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Forgiveness is often the last thing on our mind when someone has caused us harm. And this is especially true when they offer no signs of remorse. But mature faith calls for us to practice forgiving anyway.

Forgiveness is choosing not to hold someone’s relational debt against them. And while this opens the door for reconciliation, it’s not quite the same.

Restoring unity is a two-way street in which each must do his part to bring the relationship back into a right standing.

While this is ideal, forgiveness doesn’t have to wait on the other.

We see this example set by Christ himself. Even when he was still on the cross he prayed for forgiveness for the very ones who nailed him there.

His love and forgiveness did not wait on others, but rather flowed from his very being.

To be sure, this is a high standard. But it’s also incredibly freeing.

However justified we feel in holding someone’s wrongs against them, it eventually weighs us down – turning into deep bitterness and resentment.

While others might never own up to their harms against us, we don’t have to let this infect our soul.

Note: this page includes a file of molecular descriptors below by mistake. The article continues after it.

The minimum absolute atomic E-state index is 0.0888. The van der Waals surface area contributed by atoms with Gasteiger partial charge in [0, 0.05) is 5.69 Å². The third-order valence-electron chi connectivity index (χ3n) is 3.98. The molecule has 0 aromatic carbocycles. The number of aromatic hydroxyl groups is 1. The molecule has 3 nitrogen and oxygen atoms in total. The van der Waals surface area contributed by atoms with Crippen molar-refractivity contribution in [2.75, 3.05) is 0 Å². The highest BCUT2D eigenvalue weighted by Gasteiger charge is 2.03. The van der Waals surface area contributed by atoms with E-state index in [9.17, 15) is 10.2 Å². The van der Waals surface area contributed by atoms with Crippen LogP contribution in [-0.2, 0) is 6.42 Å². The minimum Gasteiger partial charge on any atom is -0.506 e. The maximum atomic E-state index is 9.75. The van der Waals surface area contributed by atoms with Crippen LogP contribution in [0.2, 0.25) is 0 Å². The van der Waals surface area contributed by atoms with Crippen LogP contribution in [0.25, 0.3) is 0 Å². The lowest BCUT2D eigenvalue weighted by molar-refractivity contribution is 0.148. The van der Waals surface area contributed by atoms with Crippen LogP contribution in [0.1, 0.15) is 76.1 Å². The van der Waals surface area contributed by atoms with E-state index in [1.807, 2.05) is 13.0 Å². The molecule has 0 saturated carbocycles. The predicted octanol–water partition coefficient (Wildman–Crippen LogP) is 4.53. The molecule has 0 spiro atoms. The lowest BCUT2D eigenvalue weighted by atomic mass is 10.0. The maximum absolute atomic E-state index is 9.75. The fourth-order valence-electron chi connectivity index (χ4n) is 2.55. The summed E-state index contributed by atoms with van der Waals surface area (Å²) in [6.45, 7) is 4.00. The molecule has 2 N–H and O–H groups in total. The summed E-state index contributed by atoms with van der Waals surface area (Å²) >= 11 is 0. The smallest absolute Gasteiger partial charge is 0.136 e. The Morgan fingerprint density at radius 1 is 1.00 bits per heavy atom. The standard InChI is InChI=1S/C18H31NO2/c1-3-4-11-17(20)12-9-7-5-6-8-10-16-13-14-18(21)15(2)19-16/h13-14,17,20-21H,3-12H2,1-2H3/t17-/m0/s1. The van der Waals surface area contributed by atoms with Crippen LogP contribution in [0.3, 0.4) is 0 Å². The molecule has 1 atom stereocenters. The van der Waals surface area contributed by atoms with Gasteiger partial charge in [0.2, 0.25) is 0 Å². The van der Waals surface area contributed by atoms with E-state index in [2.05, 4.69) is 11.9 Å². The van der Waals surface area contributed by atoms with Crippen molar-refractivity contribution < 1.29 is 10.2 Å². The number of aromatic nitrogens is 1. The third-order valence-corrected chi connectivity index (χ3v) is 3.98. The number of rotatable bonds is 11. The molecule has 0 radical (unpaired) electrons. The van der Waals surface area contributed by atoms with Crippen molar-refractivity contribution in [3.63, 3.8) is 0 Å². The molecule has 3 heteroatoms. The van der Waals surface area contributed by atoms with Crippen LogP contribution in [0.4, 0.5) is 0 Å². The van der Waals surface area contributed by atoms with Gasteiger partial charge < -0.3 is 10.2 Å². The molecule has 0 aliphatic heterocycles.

Forgiveness frees us to continue our practice of love without shortchanging God’s best for us.

This doesn’t excuse the other or necessarily restore the relationship. But it’s faithfully doing our part to follow the example set by Christ.

And this creates a very different relational atmosphere – allowing for more mutual humility, listening, and responsibility.

Relationships full of blame, mistrust, and suspicion are the result when we don’t practice forgiveness.

Learn to forgive because of who you are and what God has done for you and not based on the actions of others.

Photo by Pablo Heimplatz on Unsplash

Dr. Corey Carlisle

Licensed marriage and family therapist and certified sex therapist - providing Christian counseling and soul care to individuals and couples, with a special emphasis on developing the masculine soul. Suwanee, GA 30024

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